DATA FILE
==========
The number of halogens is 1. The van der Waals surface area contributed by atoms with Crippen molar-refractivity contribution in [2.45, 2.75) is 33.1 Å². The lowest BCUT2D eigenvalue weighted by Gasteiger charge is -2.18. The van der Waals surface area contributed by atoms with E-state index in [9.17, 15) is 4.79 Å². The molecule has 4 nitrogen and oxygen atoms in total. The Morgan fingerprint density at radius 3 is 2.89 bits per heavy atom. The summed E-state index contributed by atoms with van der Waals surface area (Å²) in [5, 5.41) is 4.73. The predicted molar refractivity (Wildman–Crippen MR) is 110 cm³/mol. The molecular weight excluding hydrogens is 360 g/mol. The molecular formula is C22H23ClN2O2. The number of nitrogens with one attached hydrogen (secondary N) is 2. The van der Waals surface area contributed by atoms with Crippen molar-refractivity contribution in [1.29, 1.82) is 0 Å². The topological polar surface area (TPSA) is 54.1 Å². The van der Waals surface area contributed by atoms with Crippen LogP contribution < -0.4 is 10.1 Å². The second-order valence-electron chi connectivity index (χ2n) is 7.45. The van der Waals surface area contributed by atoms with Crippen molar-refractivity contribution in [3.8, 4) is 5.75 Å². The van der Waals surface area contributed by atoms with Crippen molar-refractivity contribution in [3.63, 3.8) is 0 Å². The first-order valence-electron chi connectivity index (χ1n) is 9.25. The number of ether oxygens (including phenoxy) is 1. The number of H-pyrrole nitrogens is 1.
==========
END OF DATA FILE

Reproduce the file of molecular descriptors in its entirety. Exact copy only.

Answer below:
The number of halogens is 1. The van der Waals surface area contributed by atoms with Crippen molar-refractivity contribution in [2.45, 2.75) is 33.1 Å². The lowest BCUT2D eigenvalue weighted by Gasteiger charge is -2.18. The van der Waals surface area contributed by atoms with E-state index in [9.17, 15) is 4.79 Å². The molecule has 4 nitrogen and oxygen atoms in total. The Morgan fingerprint density at radius 3 is 2.89 bits per heavy atom. The summed E-state index contributed by atoms with van der Waals surface area (Å²) in [5, 5.41) is 4.73. The predicted molar refractivity (Wildman–Crippen MR) is 110 cm³/mol. The molecular weight excluding hydrogens is 360 g/mol. The molecular formula is C22H23ClN2O2. The number of nitrogens with one attached hydrogen (secondary N) is 2. The van der Waals surface area contributed by atoms with Crippen molar-refractivity contribution in [1.29, 1.82) is 0 Å². The topological polar surface area (TPSA) is 54.1 Å². The van der Waals surface area contributed by atoms with Crippen LogP contribution < -0.4 is 10.1 Å². The second-order valence-electron chi connectivity index (χ2n) is 7.45. The van der Waals surface area contributed by atoms with Crippen molar-refractivity contribution in [3.8, 4) is 5.75 Å². The van der Waals surface area contributed by atoms with Crippen molar-refractivity contribution in [3.63, 3.8) is 0 Å². The first-order valence-electron chi connectivity index (χ1n) is 9.25. The number of ether oxygens (including phenoxy) is 1. The number of H-pyrrole nitrogens is 1.